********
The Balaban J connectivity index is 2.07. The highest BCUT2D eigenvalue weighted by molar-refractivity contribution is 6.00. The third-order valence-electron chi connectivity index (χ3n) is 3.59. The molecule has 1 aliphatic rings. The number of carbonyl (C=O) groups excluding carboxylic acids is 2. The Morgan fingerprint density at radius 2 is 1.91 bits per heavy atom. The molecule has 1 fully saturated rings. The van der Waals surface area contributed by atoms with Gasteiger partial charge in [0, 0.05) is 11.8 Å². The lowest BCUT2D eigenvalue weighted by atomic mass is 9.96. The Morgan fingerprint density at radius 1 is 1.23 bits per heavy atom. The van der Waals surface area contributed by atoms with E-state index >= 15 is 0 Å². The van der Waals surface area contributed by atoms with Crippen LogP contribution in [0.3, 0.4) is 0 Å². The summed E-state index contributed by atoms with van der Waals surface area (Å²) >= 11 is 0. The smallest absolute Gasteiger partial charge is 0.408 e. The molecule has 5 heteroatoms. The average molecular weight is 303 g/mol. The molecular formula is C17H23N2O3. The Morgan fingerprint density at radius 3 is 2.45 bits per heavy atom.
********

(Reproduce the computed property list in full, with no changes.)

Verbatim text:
The Balaban J connectivity index is 2.07. The highest BCUT2D eigenvalue weighted by molar-refractivity contribution is 6.00. The third-order valence-electron chi connectivity index (χ3n) is 3.59. The molecule has 1 aliphatic rings. The number of carbonyl (C=O) groups excluding carboxylic acids is 2. The Morgan fingerprint density at radius 2 is 1.91 bits per heavy atom. The molecule has 1 fully saturated rings. The van der Waals surface area contributed by atoms with Gasteiger partial charge in [0, 0.05) is 11.8 Å². The lowest BCUT2D eigenvalue weighted by atomic mass is 9.96. The Morgan fingerprint density at radius 1 is 1.23 bits per heavy atom. The van der Waals surface area contributed by atoms with E-state index >= 15 is 0 Å². The van der Waals surface area contributed by atoms with Crippen LogP contribution in [0.3, 0.4) is 0 Å². The summed E-state index contributed by atoms with van der Waals surface area (Å²) >= 11 is 0. The smallest absolute Gasteiger partial charge is 0.408 e. The molecule has 5 heteroatoms. The average molecular weight is 303 g/mol. The molecular formula is C17H23N2O3. The Morgan fingerprint density at radius 3 is 2.45 bits per heavy atom.